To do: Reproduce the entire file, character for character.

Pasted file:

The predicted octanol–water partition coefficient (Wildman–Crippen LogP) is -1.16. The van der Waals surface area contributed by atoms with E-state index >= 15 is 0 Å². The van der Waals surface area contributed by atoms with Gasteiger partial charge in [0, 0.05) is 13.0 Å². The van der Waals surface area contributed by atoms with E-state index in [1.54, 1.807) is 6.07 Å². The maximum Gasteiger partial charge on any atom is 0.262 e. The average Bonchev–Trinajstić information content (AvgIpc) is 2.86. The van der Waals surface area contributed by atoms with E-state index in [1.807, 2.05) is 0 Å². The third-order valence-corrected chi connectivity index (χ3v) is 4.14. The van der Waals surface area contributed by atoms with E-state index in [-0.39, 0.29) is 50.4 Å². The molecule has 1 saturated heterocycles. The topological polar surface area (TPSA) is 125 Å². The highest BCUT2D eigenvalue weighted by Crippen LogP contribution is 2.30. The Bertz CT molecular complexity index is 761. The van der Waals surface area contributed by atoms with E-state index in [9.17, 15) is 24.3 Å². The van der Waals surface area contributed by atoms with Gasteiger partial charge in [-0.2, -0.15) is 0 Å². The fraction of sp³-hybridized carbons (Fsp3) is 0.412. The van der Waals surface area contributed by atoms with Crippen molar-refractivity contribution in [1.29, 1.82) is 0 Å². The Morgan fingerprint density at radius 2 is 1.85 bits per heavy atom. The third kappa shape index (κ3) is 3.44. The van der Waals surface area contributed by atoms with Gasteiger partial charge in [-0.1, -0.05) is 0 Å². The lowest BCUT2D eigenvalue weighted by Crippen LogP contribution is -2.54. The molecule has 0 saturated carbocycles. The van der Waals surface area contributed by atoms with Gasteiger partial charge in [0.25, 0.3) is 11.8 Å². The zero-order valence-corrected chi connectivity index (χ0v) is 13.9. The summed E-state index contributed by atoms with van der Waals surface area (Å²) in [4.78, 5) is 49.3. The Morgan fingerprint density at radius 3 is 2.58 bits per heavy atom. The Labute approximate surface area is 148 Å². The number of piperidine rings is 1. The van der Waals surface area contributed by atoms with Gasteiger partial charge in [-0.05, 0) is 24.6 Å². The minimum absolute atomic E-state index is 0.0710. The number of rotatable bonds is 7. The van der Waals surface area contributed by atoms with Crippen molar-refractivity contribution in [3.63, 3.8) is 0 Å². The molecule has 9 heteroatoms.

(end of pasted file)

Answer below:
The predicted octanol–water partition coefficient (Wildman–Crippen LogP) is -1.16. The van der Waals surface area contributed by atoms with E-state index >= 15 is 0 Å². The van der Waals surface area contributed by atoms with Gasteiger partial charge in [0, 0.05) is 13.0 Å². The van der Waals surface area contributed by atoms with E-state index in [1.54, 1.807) is 6.07 Å². The maximum Gasteiger partial charge on any atom is 0.262 e. The average Bonchev–Trinajstić information content (AvgIpc) is 2.86. The van der Waals surface area contributed by atoms with E-state index in [1.807, 2.05) is 0 Å². The third-order valence-corrected chi connectivity index (χ3v) is 4.14. The van der Waals surface area contributed by atoms with E-state index in [-0.39, 0.29) is 50.4 Å². The molecule has 1 saturated heterocycles. The topological polar surface area (TPSA) is 125 Å². The highest BCUT2D eigenvalue weighted by Crippen LogP contribution is 2.30. The Bertz CT molecular complexity index is 761. The van der Waals surface area contributed by atoms with E-state index in [9.17, 15) is 24.3 Å². The van der Waals surface area contributed by atoms with Gasteiger partial charge in [-0.2, -0.15) is 0 Å². The fraction of sp³-hybridized carbons (Fsp3) is 0.412. The van der Waals surface area contributed by atoms with Crippen molar-refractivity contribution in [1.29, 1.82) is 0 Å². The Morgan fingerprint density at radius 2 is 1.85 bits per heavy atom. The third kappa shape index (κ3) is 3.44. The van der Waals surface area contributed by atoms with Gasteiger partial charge in [-0.1, -0.05) is 0 Å². The lowest BCUT2D eigenvalue weighted by Crippen LogP contribution is -2.54. The molecule has 0 saturated carbocycles. The van der Waals surface area contributed by atoms with Gasteiger partial charge in [0.25, 0.3) is 11.8 Å². The zero-order valence-corrected chi connectivity index (χ0v) is 13.9. The summed E-state index contributed by atoms with van der Waals surface area (Å²) in [4.78, 5) is 49.3. The Morgan fingerprint density at radius 3 is 2.58 bits per heavy atom. The Labute approximate surface area is 148 Å². The number of piperidine rings is 1. The van der Waals surface area contributed by atoms with Gasteiger partial charge in [-0.05, 0) is 24.6 Å². The minimum absolute atomic E-state index is 0.0710. The number of rotatable bonds is 7. The van der Waals surface area contributed by atoms with Crippen molar-refractivity contribution in [3.63, 3.8) is 0 Å². The molecule has 9 heteroatoms.